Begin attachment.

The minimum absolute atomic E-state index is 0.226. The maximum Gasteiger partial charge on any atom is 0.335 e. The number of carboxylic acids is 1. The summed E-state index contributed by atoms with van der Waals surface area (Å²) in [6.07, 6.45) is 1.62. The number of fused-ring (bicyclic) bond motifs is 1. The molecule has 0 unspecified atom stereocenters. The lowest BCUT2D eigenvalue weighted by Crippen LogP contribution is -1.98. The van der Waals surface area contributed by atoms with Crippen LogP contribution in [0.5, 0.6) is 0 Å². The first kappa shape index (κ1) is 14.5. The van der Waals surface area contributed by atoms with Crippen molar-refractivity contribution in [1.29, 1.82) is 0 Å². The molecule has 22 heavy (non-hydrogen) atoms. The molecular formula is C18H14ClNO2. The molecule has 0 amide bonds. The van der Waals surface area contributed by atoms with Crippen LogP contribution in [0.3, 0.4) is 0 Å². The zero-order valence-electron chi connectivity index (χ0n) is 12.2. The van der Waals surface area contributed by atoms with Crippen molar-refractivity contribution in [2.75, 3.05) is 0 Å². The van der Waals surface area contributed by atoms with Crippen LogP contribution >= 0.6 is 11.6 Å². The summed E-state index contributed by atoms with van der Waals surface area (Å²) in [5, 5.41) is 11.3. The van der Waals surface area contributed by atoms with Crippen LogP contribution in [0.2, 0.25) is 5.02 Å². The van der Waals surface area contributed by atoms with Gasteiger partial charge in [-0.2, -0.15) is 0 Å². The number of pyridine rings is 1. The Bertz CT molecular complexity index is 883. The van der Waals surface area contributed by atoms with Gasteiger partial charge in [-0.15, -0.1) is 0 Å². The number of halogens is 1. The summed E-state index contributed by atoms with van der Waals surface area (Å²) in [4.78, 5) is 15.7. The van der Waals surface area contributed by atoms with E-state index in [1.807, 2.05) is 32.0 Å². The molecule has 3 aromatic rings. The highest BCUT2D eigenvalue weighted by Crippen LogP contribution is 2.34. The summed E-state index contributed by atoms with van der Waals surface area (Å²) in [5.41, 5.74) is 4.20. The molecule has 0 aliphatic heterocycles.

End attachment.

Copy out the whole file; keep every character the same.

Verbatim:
The minimum absolute atomic E-state index is 0.226. The maximum Gasteiger partial charge on any atom is 0.335 e. The number of carboxylic acids is 1. The summed E-state index contributed by atoms with van der Waals surface area (Å²) in [6.07, 6.45) is 1.62. The number of fused-ring (bicyclic) bond motifs is 1. The molecule has 0 unspecified atom stereocenters. The lowest BCUT2D eigenvalue weighted by Crippen LogP contribution is -1.98. The van der Waals surface area contributed by atoms with Crippen LogP contribution in [0.5, 0.6) is 0 Å². The first kappa shape index (κ1) is 14.5. The van der Waals surface area contributed by atoms with Crippen molar-refractivity contribution in [1.29, 1.82) is 0 Å². The molecule has 22 heavy (non-hydrogen) atoms. The molecular formula is C18H14ClNO2. The molecule has 0 amide bonds. The van der Waals surface area contributed by atoms with Crippen LogP contribution in [0.3, 0.4) is 0 Å². The zero-order valence-electron chi connectivity index (χ0n) is 12.2. The van der Waals surface area contributed by atoms with Crippen molar-refractivity contribution in [2.75, 3.05) is 0 Å². The van der Waals surface area contributed by atoms with Crippen LogP contribution >= 0.6 is 11.6 Å². The summed E-state index contributed by atoms with van der Waals surface area (Å²) in [5, 5.41) is 11.3. The van der Waals surface area contributed by atoms with Crippen LogP contribution in [0.2, 0.25) is 5.02 Å². The van der Waals surface area contributed by atoms with Gasteiger partial charge in [-0.2, -0.15) is 0 Å². The number of pyridine rings is 1. The Bertz CT molecular complexity index is 883. The van der Waals surface area contributed by atoms with Gasteiger partial charge in [-0.15, -0.1) is 0 Å². The number of halogens is 1. The summed E-state index contributed by atoms with van der Waals surface area (Å²) in [4.78, 5) is 15.7. The van der Waals surface area contributed by atoms with E-state index in [1.807, 2.05) is 32.0 Å². The molecule has 3 aromatic rings. The highest BCUT2D eigenvalue weighted by Crippen LogP contribution is 2.34. The summed E-state index contributed by atoms with van der Waals surface area (Å²) in [5.41, 5.74) is 4.20. The molecule has 0 aliphatic heterocycles.